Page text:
Pain in Abdomen After Eating

From time to time, we all experience some degree of abdominal pain or cramping after eating.

While the causes of this symptom vary, most cases of stomach discomfort tend to subside without medical intervention. However, if you are constantly in pain and experiencing stomach cramps after eating, you may require medical attention.

This guide examines the causes of abdominal pain and stomach cramps you experience after eating, identifying when you should seek medical advice.

Why Does My Stomach Hurt After I Eat?

Abdominal pain after eating (also referred to as postprandial pain) is closely connected to the food you decide to consume. By extension, the cause behind your postprandial pain and stomach cramping depends on factors such as:

  • How fast you ate
  • How much you ate
  • Where you ate
  • What you ate

Therefore, when assessing the causes of your stomach pain after eating, you should reflect on what you ate before the symptoms start. 


What Do Stomach Cramps Feel Like?

As the muscles in your stomach contract, it can cause a dull ache in your abdomen – these are known as stomach cramps. 

Patients often describe stomach cramps as a sudden pain and tightening sensation in their bellies, causing abdominal discomfort. Depending on the exact cause of the cramping, this level of discomfort may vary from mild aches to severe abdominal pain.

Your stomach pain may last anywhere from a couple of hours to a week. If symptoms persist, we recommend seeking immediate medical attention.


Corresponding Symptoms with Stomach Pain After Eating

Most patients experience pain after eating present the following corresponding symptoms:

  • Bloating 
  • Stomach gurgling
  • High temperature and fever
  • Nausea and vomiting 
  • Acid reflux, heartburn and belching 
  • Constipation
  • Diarrhoea

However, it is noteworthy that the related symptoms depend on the underlying cause.

What Causes Abdominal Pain After Eating?

There are several causes behind the abdominal pain you’re experiencing after eating. These can be categorised into two common causes: food-related and medical conditions. 

Food-related causes are typically not a medical emergency, with symptoms tending to subside within a few hours.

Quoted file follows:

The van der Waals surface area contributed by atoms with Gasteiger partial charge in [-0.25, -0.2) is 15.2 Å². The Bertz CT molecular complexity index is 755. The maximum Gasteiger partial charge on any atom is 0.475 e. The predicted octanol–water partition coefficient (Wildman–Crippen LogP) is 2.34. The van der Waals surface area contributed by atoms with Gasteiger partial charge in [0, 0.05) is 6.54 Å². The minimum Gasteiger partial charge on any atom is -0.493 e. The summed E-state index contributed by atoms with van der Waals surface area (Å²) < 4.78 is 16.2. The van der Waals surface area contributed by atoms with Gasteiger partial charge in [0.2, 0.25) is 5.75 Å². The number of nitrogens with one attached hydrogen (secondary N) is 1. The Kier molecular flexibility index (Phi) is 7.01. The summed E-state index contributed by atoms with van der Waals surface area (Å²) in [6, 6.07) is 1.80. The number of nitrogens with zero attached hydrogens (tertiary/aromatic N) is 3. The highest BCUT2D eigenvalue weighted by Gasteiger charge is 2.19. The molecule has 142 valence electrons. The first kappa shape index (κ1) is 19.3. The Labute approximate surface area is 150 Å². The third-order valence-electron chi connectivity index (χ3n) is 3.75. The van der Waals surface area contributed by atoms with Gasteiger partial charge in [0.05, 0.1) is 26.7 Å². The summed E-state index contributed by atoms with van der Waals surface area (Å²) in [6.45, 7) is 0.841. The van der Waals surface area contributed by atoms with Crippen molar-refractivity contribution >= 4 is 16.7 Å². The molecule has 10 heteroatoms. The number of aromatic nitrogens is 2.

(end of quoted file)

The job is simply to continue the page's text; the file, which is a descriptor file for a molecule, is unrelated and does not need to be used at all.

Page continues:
Such causes include:

  • Food poisoning
  • Overeating
  • Food intolerances
  • Food Allergies
  • Indigestion (dyspepsia)

Meanwhile, you may suffer from an underlying medical condition if you have recurrent abdominal pain after eating. This is particularly relevant if you’re experiencing abdominal cramping and pain even after eating smaller portions.

Such medical conditions that can cause chronic pain include:

  • Gastroesophageal reflux disease (GORD)
  • Chronic pancreatitis
  • Irritable bowel syndrome (IBS)
  • Inflammatory bowel disease (IBD)
  • Gallstones
  • Stomach ulcers
  • Inflammation of the digestive tract
  • Diverticulosis

In the following section, we break down what could trigger your stomach pain after eating and identify specifically related symptoms to help guide your understanding. 

Why Does My Stomach Hurt After I Eat - Causes

Medical Conditions

Gastroesophageal Reflux Disease (GORD)

Gastroesophageal reflux disease (GORD) is where you experience chronic acid reflux (more than twice a week). GORD typically occurs in patients with a weakened lower oesophageal sphincter (LOS), this is the muscle responsible for keeping your stomach contents from rising upward.

As acid and other stomach contents are pushed upwards into your lower oesophagus due to a weakened LOS, you will likely feel abdominal discomfort alongside a burning pain in your chest.

Some common symptoms of patients with GORD exhibit also include: